“We met with the hospital administrator, who was understandably beside himself. His first question was, ‘Can you take these patients someplace?’”
“We thought there needed to be an Ebola treatment unit set up somewhere. Within a day the Ministry of Health said we were going to use a cholera treatment facility in the middle of the city that had been mothballed. But the place had nothing in it. It was just a single story structure with about 12 beds and maybe six cholera cots with a hole for lots of diarrhea. There were no supplies, no IVs, nothing. So we said to the hospital administrator that we could take his patients if he gave us all the hospital’s medical supplies. We brought two big cardboard boxes to the pharmacy and they dumped the whole pharmacy into them.”
“One by one we started to take the patients over. There were a few terrific Médecins sans Frontières (MSF) nurses in town, and we started the Ebola-treatment facility with them. Our goal was to provide good care, safely, to patients that usually get minimal to no care.”
“The first patient died not long after arriving. He was destined to die and should probably never have been transferred. It was a heavy guy — there were not enough people to carry him out of the room. Eventually we were able to bring him to a Red Cross truck – they do a terrific job in these outbreaks of handling bodies safely, and they started the process of safe burials.”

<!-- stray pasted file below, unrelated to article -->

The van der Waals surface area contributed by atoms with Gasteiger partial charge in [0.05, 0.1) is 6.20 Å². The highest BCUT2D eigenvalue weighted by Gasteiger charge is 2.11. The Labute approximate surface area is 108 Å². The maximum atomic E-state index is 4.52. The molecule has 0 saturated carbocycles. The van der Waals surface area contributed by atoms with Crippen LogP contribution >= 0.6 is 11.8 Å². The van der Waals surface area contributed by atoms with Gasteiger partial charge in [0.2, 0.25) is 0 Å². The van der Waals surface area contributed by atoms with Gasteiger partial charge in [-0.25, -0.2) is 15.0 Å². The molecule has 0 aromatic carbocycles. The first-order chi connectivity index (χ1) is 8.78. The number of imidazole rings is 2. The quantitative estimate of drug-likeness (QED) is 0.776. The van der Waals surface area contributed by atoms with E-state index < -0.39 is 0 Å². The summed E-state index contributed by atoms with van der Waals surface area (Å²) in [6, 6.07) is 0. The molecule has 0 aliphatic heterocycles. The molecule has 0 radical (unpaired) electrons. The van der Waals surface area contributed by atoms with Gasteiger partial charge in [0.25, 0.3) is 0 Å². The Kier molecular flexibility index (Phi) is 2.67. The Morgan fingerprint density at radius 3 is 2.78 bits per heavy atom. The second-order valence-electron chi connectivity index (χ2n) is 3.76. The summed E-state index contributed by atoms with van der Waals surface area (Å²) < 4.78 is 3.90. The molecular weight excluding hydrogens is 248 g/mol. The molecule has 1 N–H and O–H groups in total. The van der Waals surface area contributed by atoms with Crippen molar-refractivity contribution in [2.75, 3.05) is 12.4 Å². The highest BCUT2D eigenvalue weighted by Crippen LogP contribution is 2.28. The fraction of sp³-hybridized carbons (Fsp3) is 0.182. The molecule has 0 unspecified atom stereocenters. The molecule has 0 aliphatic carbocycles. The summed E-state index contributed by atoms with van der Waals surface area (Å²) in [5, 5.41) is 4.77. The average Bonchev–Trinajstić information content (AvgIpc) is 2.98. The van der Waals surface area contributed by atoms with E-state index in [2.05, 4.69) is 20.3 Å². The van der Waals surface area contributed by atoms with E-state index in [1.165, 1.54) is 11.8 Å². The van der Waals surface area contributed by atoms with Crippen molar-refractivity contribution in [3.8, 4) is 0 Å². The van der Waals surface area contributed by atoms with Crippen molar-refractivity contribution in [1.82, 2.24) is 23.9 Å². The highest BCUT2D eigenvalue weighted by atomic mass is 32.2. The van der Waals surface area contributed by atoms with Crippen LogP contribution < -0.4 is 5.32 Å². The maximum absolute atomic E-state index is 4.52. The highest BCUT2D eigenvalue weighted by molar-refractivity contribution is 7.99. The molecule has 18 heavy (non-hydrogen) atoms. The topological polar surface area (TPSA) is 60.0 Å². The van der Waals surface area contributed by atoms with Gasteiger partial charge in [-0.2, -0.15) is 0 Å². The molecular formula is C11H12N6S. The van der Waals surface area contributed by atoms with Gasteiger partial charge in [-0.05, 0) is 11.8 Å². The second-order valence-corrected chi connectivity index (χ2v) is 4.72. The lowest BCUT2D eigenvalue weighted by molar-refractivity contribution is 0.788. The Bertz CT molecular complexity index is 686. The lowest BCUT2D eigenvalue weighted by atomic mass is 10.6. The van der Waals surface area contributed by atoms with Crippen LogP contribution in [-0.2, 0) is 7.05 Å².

“It was a huge challenge to provide care that we thought was reasonable quality, because we started with a very small staff. The PPE the nurses and doctors were using was a yellow plastic suit that completely covered them; not a pixel of skin was exposed. They also had to wear two masks and goggles. In the middle of the day it was in the high 30s, and if they spent more than 45 minutes inside the PPE they would get lightheaded and faint.”
“Tom and I were using PPE that most people would now say was inadequate, but it was very breathable and we could stand to be in it for up to four hours at a time. That allowed us to put in IVs and give IV fluids to people who couldn’t eat or drink anymore.”
“Our approach to treatment was at odds with the prevailing philosophy of care in some NGOs. They would say if patients were so sick that they couldn’t eat or drink, they were very likely going to die no matter what, and anything we did beyond basic nursing care was just increasing the risk to health care workers.”
They thought we were cowboys, treating people who were likely to die. But Tom and I thought that even if they had a high likelihood of dying, they still deserved the best medical care we could give them.